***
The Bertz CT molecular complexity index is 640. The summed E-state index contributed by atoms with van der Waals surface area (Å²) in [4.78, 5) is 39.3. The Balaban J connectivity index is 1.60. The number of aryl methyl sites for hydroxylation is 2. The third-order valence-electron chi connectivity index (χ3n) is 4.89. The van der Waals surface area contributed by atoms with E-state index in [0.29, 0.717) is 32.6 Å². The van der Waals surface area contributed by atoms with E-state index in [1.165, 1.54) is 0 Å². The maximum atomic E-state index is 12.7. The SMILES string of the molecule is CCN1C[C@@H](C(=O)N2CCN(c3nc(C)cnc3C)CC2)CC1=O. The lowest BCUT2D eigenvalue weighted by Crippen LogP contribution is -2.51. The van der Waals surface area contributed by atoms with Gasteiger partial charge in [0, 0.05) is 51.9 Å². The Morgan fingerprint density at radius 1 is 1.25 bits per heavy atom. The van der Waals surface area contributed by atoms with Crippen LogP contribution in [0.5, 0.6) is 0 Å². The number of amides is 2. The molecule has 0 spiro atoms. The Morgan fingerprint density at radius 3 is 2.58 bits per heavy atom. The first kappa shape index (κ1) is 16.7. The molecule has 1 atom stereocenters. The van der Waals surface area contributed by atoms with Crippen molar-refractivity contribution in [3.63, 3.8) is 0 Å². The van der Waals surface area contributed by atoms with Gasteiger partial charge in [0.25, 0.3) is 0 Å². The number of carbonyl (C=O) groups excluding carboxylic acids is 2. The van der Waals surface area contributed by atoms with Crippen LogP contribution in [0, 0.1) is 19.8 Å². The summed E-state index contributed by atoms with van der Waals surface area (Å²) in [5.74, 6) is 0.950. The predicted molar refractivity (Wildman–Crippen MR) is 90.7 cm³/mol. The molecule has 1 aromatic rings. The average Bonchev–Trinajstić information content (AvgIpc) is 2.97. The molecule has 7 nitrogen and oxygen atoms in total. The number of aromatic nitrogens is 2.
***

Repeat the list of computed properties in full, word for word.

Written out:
The Bertz CT molecular complexity index is 640. The summed E-state index contributed by atoms with van der Waals surface area (Å²) in [4.78, 5) is 39.3. The Balaban J connectivity index is 1.60. The number of aryl methyl sites for hydroxylation is 2. The third-order valence-electron chi connectivity index (χ3n) is 4.89. The van der Waals surface area contributed by atoms with E-state index in [0.29, 0.717) is 32.6 Å². The van der Waals surface area contributed by atoms with E-state index in [1.165, 1.54) is 0 Å². The maximum atomic E-state index is 12.7. The SMILES string of the molecule is CCN1C[C@@H](C(=O)N2CCN(c3nc(C)cnc3C)CC2)CC1=O. The lowest BCUT2D eigenvalue weighted by Crippen LogP contribution is -2.51. The van der Waals surface area contributed by atoms with Gasteiger partial charge in [0, 0.05) is 51.9 Å². The Morgan fingerprint density at radius 1 is 1.25 bits per heavy atom. The van der Waals surface area contributed by atoms with Crippen LogP contribution in [0.5, 0.6) is 0 Å². The number of amides is 2. The molecule has 0 spiro atoms. The Morgan fingerprint density at radius 3 is 2.58 bits per heavy atom. The first kappa shape index (κ1) is 16.7. The molecule has 1 atom stereocenters. The van der Waals surface area contributed by atoms with Crippen molar-refractivity contribution in [3.63, 3.8) is 0 Å². The van der Waals surface area contributed by atoms with Gasteiger partial charge in [0.25, 0.3) is 0 Å². The number of carbonyl (C=O) groups excluding carboxylic acids is 2. The van der Waals surface area contributed by atoms with Crippen LogP contribution in [0, 0.1) is 19.8 Å². The summed E-state index contributed by atoms with van der Waals surface area (Å²) in [5.74, 6) is 0.950. The predicted molar refractivity (Wildman–Crippen MR) is 90.7 cm³/mol. The molecule has 1 aromatic rings. The average Bonchev–Trinajstić information content (AvgIpc) is 2.97. The molecule has 7 nitrogen and oxygen atoms in total. The number of aromatic nitrogens is 2.